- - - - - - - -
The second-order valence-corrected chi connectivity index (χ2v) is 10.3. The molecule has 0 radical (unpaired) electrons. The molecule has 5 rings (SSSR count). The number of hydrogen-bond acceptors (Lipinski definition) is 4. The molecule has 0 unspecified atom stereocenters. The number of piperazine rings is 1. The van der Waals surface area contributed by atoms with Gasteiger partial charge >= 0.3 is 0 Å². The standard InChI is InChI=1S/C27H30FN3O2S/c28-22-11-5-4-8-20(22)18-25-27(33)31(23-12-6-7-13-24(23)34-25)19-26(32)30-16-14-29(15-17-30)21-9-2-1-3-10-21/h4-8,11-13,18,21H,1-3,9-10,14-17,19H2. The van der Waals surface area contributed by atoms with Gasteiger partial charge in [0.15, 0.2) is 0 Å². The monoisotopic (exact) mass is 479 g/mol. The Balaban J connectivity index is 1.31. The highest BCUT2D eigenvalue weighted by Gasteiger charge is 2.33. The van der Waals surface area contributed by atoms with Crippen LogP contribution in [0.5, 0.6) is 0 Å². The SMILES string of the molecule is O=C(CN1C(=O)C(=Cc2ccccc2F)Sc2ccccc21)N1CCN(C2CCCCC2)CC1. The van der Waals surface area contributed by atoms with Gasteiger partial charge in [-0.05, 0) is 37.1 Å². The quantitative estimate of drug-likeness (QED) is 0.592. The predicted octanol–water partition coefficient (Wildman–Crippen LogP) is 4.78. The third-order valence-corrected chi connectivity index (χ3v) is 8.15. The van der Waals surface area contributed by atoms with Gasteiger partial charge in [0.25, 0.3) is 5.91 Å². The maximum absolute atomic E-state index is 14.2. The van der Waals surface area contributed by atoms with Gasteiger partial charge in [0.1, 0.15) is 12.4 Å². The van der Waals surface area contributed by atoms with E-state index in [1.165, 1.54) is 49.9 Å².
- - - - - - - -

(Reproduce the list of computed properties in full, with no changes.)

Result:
The second-order valence-corrected chi connectivity index (χ2v) is 10.3. The molecule has 0 radical (unpaired) electrons. The molecule has 5 rings (SSSR count). The number of hydrogen-bond acceptors (Lipinski definition) is 4. The molecule has 0 unspecified atom stereocenters. The number of piperazine rings is 1. The van der Waals surface area contributed by atoms with Gasteiger partial charge >= 0.3 is 0 Å². The standard InChI is InChI=1S/C27H30FN3O2S/c28-22-11-5-4-8-20(22)18-25-27(33)31(23-12-6-7-13-24(23)34-25)19-26(32)30-16-14-29(15-17-30)21-9-2-1-3-10-21/h4-8,11-13,18,21H,1-3,9-10,14-17,19H2. The van der Waals surface area contributed by atoms with Gasteiger partial charge in [0.15, 0.2) is 0 Å². The monoisotopic (exact) mass is 479 g/mol. The Balaban J connectivity index is 1.31. The highest BCUT2D eigenvalue weighted by Gasteiger charge is 2.33. The van der Waals surface area contributed by atoms with Crippen LogP contribution in [0.5, 0.6) is 0 Å². The SMILES string of the molecule is O=C(CN1C(=O)C(=Cc2ccccc2F)Sc2ccccc21)N1CCN(C2CCCCC2)CC1. The van der Waals surface area contributed by atoms with Gasteiger partial charge in [-0.05, 0) is 37.1 Å². The quantitative estimate of drug-likeness (QED) is 0.592. The predicted octanol–water partition coefficient (Wildman–Crippen LogP) is 4.78. The third-order valence-corrected chi connectivity index (χ3v) is 8.15. The van der Waals surface area contributed by atoms with Gasteiger partial charge in [0.25, 0.3) is 5.91 Å². The maximum absolute atomic E-state index is 14.2. The van der Waals surface area contributed by atoms with Gasteiger partial charge in [0.1, 0.15) is 12.4 Å². The van der Waals surface area contributed by atoms with E-state index in [1.165, 1.54) is 49.9 Å².